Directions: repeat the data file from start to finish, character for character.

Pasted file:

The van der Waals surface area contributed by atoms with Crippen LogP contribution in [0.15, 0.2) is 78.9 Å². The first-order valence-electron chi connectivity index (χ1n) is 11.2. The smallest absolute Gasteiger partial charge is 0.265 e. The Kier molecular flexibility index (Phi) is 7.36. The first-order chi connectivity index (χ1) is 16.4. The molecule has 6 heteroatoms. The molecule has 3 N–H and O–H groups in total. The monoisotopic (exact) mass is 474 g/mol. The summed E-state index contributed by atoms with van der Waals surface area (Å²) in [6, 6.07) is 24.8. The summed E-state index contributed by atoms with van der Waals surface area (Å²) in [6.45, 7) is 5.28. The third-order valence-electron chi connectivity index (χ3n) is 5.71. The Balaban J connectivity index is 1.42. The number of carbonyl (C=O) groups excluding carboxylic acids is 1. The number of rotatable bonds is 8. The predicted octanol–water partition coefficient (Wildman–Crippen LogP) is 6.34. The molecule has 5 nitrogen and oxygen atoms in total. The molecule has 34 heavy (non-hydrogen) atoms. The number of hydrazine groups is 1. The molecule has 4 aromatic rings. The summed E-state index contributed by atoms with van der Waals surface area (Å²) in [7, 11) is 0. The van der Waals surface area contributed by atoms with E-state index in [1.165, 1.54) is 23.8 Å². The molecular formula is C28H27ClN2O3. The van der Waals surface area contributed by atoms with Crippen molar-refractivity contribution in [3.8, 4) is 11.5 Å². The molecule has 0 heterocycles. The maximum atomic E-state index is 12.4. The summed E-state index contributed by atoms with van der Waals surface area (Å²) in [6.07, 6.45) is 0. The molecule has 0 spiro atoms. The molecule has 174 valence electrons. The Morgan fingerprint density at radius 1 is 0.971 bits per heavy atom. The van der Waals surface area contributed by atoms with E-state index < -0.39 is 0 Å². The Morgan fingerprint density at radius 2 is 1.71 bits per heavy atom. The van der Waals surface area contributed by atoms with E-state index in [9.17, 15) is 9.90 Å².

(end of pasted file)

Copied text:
The van der Waals surface area contributed by atoms with Crippen LogP contribution in [0.15, 0.2) is 78.9 Å². The first-order valence-electron chi connectivity index (χ1n) is 11.2. The smallest absolute Gasteiger partial charge is 0.265 e. The Kier molecular flexibility index (Phi) is 7.36. The first-order chi connectivity index (χ1) is 16.4. The molecule has 6 heteroatoms. The molecule has 3 N–H and O–H groups in total. The monoisotopic (exact) mass is 474 g/mol. The summed E-state index contributed by atoms with van der Waals surface area (Å²) in [6, 6.07) is 24.8. The summed E-state index contributed by atoms with van der Waals surface area (Å²) in [6.45, 7) is 5.28. The third-order valence-electron chi connectivity index (χ3n) is 5.71. The Balaban J connectivity index is 1.42. The number of carbonyl (C=O) groups excluding carboxylic acids is 1. The number of rotatable bonds is 8. The predicted octanol–water partition coefficient (Wildman–Crippen LogP) is 6.34. The molecule has 5 nitrogen and oxygen atoms in total. The molecule has 34 heavy (non-hydrogen) atoms. The number of hydrazine groups is 1. The molecule has 4 aromatic rings. The summed E-state index contributed by atoms with van der Waals surface area (Å²) in [7, 11) is 0. The van der Waals surface area contributed by atoms with E-state index in [1.165, 1.54) is 23.8 Å². The molecular formula is C28H27ClN2O3. The van der Waals surface area contributed by atoms with Crippen molar-refractivity contribution in [3.8, 4) is 11.5 Å². The molecule has 0 heterocycles. The maximum atomic E-state index is 12.4. The summed E-state index contributed by atoms with van der Waals surface area (Å²) in [6.07, 6.45) is 0. The molecule has 0 spiro atoms. The molecule has 174 valence electrons. The Morgan fingerprint density at radius 1 is 0.971 bits per heavy atom. The van der Waals surface area contributed by atoms with E-state index < -0.39 is 0 Å². The Morgan fingerprint density at radius 2 is 1.71 bits per heavy atom. The van der Waals surface area contributed by atoms with E-state index in [9.17, 15) is 9.90 Å².